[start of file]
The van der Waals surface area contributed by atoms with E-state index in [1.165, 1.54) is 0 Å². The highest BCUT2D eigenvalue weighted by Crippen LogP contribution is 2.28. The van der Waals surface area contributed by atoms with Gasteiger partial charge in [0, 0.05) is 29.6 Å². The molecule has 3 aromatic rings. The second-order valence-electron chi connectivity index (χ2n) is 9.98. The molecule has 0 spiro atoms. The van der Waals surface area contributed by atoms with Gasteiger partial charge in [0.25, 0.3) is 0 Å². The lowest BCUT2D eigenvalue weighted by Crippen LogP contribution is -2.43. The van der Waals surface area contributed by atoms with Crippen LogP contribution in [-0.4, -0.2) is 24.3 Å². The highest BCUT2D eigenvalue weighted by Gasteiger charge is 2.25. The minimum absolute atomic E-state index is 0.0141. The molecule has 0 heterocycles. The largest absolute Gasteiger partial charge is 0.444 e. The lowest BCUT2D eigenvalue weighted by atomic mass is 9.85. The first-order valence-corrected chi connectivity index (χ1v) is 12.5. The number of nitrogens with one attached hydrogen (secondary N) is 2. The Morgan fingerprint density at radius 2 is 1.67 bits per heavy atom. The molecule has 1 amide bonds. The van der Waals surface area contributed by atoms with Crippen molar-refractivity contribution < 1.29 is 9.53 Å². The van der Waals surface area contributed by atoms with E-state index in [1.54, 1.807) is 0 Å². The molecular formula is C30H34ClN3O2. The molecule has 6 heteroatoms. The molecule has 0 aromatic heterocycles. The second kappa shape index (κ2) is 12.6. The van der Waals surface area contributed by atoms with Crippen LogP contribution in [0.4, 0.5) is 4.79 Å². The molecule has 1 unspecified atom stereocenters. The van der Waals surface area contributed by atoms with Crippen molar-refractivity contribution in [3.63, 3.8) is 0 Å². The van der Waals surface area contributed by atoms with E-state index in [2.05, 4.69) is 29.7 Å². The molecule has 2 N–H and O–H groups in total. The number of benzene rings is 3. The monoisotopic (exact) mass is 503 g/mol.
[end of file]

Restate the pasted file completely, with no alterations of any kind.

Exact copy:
The van der Waals surface area contributed by atoms with E-state index in [1.165, 1.54) is 0 Å². The highest BCUT2D eigenvalue weighted by Crippen LogP contribution is 2.28. The van der Waals surface area contributed by atoms with Gasteiger partial charge in [0, 0.05) is 29.6 Å². The molecule has 3 aromatic rings. The second-order valence-electron chi connectivity index (χ2n) is 9.98. The molecule has 0 spiro atoms. The van der Waals surface area contributed by atoms with Gasteiger partial charge in [0.25, 0.3) is 0 Å². The lowest BCUT2D eigenvalue weighted by Crippen LogP contribution is -2.43. The van der Waals surface area contributed by atoms with Crippen LogP contribution in [-0.4, -0.2) is 24.3 Å². The highest BCUT2D eigenvalue weighted by Gasteiger charge is 2.25. The minimum absolute atomic E-state index is 0.0141. The molecule has 0 heterocycles. The largest absolute Gasteiger partial charge is 0.444 e. The lowest BCUT2D eigenvalue weighted by atomic mass is 9.85. The first-order valence-corrected chi connectivity index (χ1v) is 12.5. The number of nitrogens with one attached hydrogen (secondary N) is 2. The Morgan fingerprint density at radius 2 is 1.67 bits per heavy atom. The molecule has 1 amide bonds. The van der Waals surface area contributed by atoms with Crippen molar-refractivity contribution < 1.29 is 9.53 Å². The van der Waals surface area contributed by atoms with E-state index in [1.54, 1.807) is 0 Å². The molecular formula is C30H34ClN3O2. The molecule has 6 heteroatoms. The molecule has 0 aromatic heterocycles. The second kappa shape index (κ2) is 12.6. The van der Waals surface area contributed by atoms with Crippen LogP contribution in [0.4, 0.5) is 4.79 Å². The molecule has 1 unspecified atom stereocenters. The van der Waals surface area contributed by atoms with Crippen molar-refractivity contribution in [3.63, 3.8) is 0 Å². The van der Waals surface area contributed by atoms with E-state index in [2.05, 4.69) is 29.7 Å². The molecule has 2 N–H and O–H groups in total. The number of benzene rings is 3. The monoisotopic (exact) mass is 503 g/mol.